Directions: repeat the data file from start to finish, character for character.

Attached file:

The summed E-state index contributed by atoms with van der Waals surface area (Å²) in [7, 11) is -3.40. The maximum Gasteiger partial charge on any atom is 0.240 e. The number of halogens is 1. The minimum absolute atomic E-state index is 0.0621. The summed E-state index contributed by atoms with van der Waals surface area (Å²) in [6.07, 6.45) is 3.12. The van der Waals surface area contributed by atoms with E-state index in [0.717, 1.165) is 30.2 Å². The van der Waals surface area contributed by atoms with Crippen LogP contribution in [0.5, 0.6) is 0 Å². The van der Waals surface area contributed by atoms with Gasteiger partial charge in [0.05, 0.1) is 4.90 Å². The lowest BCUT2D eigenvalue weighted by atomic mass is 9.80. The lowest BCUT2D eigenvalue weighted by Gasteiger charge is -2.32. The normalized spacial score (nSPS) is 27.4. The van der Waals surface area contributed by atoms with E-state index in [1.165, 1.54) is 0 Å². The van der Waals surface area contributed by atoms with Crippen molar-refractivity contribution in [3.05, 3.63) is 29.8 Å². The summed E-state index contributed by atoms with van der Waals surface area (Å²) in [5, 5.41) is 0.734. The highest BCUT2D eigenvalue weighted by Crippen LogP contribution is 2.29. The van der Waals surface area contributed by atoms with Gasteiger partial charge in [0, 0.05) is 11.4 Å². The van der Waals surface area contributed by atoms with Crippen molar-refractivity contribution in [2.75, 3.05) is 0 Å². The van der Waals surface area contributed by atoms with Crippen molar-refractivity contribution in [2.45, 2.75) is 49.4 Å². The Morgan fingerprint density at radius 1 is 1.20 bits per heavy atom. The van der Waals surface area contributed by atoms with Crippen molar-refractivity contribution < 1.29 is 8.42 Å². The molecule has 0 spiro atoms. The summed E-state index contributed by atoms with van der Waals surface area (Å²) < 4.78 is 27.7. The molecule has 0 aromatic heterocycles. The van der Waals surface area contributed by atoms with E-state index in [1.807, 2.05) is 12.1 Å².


The summed E-state index contributed by atoms with van der Waals surface area (Å²) in [7, 11) is -3.40. The maximum Gasteiger partial charge on any atom is 0.240 e. The number of halogens is 1. The minimum absolute atomic E-state index is 0.0621. The summed E-state index contributed by atoms with van der Waals surface area (Å²) in [6.07, 6.45) is 3.12. The van der Waals surface area contributed by atoms with E-state index in [0.717, 1.165) is 30.2 Å². The van der Waals surface area contributed by atoms with Crippen LogP contribution in [0.5, 0.6) is 0 Å². The van der Waals surface area contributed by atoms with Gasteiger partial charge in [0.05, 0.1) is 4.90 Å². The lowest BCUT2D eigenvalue weighted by atomic mass is 9.80. The lowest BCUT2D eigenvalue weighted by Gasteiger charge is -2.32. The normalized spacial score (nSPS) is 27.4. The van der Waals surface area contributed by atoms with E-state index in [1.165, 1.54) is 0 Å². The van der Waals surface area contributed by atoms with Crippen molar-refractivity contribution in [3.05, 3.63) is 29.8 Å². The summed E-state index contributed by atoms with van der Waals surface area (Å²) in [5, 5.41) is 0.734. The highest BCUT2D eigenvalue weighted by Crippen LogP contribution is 2.29. The van der Waals surface area contributed by atoms with Gasteiger partial charge in [0, 0.05) is 11.4 Å². The van der Waals surface area contributed by atoms with Crippen molar-refractivity contribution in [2.75, 3.05) is 0 Å². The van der Waals surface area contributed by atoms with Crippen molar-refractivity contribution in [2.45, 2.75) is 49.4 Å². The Morgan fingerprint density at radius 1 is 1.20 bits per heavy atom. The van der Waals surface area contributed by atoms with Crippen molar-refractivity contribution < 1.29 is 8.42 Å². The molecule has 0 spiro atoms. The summed E-state index contributed by atoms with van der Waals surface area (Å²) < 4.78 is 27.7. The molecule has 0 aromatic heterocycles. The van der Waals surface area contributed by atoms with E-state index in [1.807, 2.05) is 12.1 Å².